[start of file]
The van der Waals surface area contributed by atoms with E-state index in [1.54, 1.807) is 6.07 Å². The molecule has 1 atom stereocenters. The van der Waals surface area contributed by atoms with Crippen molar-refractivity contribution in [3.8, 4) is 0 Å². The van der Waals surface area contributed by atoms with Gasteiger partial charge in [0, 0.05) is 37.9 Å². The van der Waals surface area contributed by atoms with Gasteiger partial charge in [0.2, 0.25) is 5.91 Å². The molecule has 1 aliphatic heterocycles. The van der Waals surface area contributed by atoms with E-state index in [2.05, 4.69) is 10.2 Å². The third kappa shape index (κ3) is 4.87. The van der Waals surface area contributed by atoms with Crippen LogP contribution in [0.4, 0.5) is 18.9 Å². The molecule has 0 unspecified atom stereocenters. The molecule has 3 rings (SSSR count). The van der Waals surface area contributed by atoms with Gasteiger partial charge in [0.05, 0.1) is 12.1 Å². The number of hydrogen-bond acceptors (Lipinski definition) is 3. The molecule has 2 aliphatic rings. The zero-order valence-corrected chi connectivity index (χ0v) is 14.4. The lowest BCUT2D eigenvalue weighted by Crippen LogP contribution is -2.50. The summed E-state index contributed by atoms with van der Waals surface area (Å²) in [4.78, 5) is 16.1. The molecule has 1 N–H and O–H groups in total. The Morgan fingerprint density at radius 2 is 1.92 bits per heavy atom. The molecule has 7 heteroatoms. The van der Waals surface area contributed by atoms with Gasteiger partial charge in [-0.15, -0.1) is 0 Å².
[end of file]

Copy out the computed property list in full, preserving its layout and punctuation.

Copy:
The van der Waals surface area contributed by atoms with E-state index in [1.54, 1.807) is 6.07 Å². The molecule has 1 atom stereocenters. The van der Waals surface area contributed by atoms with Crippen molar-refractivity contribution in [3.8, 4) is 0 Å². The van der Waals surface area contributed by atoms with Gasteiger partial charge in [0, 0.05) is 37.9 Å². The van der Waals surface area contributed by atoms with Gasteiger partial charge in [0.2, 0.25) is 5.91 Å². The molecule has 1 aliphatic heterocycles. The van der Waals surface area contributed by atoms with E-state index in [2.05, 4.69) is 10.2 Å². The third kappa shape index (κ3) is 4.87. The van der Waals surface area contributed by atoms with Crippen LogP contribution in [0.4, 0.5) is 18.9 Å². The molecule has 0 unspecified atom stereocenters. The molecule has 3 rings (SSSR count). The van der Waals surface area contributed by atoms with Gasteiger partial charge in [0.05, 0.1) is 12.1 Å². The number of hydrogen-bond acceptors (Lipinski definition) is 3. The molecule has 2 aliphatic rings. The zero-order valence-corrected chi connectivity index (χ0v) is 14.4. The lowest BCUT2D eigenvalue weighted by Crippen LogP contribution is -2.50. The summed E-state index contributed by atoms with van der Waals surface area (Å²) in [4.78, 5) is 16.1. The molecule has 1 N–H and O–H groups in total. The Morgan fingerprint density at radius 2 is 1.92 bits per heavy atom. The molecule has 7 heteroatoms. The van der Waals surface area contributed by atoms with Gasteiger partial charge in [-0.15, -0.1) is 0 Å².